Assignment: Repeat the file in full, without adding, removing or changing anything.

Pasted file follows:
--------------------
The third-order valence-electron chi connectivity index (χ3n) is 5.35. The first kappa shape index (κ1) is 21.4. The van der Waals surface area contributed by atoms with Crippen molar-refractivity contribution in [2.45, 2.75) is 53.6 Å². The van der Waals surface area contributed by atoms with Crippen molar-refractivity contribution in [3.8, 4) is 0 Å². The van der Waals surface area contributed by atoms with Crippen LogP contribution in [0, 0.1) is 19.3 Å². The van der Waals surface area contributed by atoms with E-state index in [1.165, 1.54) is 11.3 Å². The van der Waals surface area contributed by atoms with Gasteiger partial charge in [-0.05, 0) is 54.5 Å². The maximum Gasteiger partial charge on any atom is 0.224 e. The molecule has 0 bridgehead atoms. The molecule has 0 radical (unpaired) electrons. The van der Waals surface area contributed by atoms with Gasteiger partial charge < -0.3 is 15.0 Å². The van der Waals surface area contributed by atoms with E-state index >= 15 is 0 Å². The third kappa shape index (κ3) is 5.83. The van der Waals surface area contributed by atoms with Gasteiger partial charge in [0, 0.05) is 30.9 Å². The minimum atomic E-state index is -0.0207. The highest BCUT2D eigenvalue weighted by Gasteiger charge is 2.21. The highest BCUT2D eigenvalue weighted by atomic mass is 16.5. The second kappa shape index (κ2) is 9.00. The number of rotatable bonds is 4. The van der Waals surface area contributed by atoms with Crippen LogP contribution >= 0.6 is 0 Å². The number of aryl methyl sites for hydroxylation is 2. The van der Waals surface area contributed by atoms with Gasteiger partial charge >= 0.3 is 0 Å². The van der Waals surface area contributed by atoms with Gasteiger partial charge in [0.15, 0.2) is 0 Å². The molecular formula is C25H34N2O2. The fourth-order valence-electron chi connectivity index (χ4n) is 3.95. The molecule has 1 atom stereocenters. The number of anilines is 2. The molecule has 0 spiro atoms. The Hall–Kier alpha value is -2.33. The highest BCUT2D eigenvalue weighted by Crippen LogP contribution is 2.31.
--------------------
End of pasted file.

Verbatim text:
The third-order valence-electron chi connectivity index (χ3n) is 5.35. The first kappa shape index (κ1) is 21.4. The van der Waals surface area contributed by atoms with Crippen molar-refractivity contribution in [2.45, 2.75) is 53.6 Å². The van der Waals surface area contributed by atoms with Crippen molar-refractivity contribution in [3.8, 4) is 0 Å². The van der Waals surface area contributed by atoms with Crippen LogP contribution in [0, 0.1) is 19.3 Å². The van der Waals surface area contributed by atoms with E-state index in [1.165, 1.54) is 11.3 Å². The van der Waals surface area contributed by atoms with Gasteiger partial charge in [-0.05, 0) is 54.5 Å². The maximum Gasteiger partial charge on any atom is 0.224 e. The molecule has 0 bridgehead atoms. The molecule has 0 radical (unpaired) electrons. The van der Waals surface area contributed by atoms with Gasteiger partial charge < -0.3 is 15.0 Å². The van der Waals surface area contributed by atoms with E-state index >= 15 is 0 Å². The third kappa shape index (κ3) is 5.83. The van der Waals surface area contributed by atoms with Gasteiger partial charge in [0, 0.05) is 30.9 Å². The minimum atomic E-state index is -0.0207. The highest BCUT2D eigenvalue weighted by Gasteiger charge is 2.21. The highest BCUT2D eigenvalue weighted by atomic mass is 16.5. The second kappa shape index (κ2) is 9.00. The number of rotatable bonds is 4. The van der Waals surface area contributed by atoms with Crippen LogP contribution >= 0.6 is 0 Å². The number of aryl methyl sites for hydroxylation is 2. The van der Waals surface area contributed by atoms with Gasteiger partial charge >= 0.3 is 0 Å². The van der Waals surface area contributed by atoms with Gasteiger partial charge in [0.15, 0.2) is 0 Å². The molecular formula is C25H34N2O2. The fourth-order valence-electron chi connectivity index (χ4n) is 3.95. The molecule has 1 atom stereocenters. The number of anilines is 2. The molecule has 0 spiro atoms. The Hall–Kier alpha value is -2.33. The highest BCUT2D eigenvalue weighted by Crippen LogP contribution is 2.31.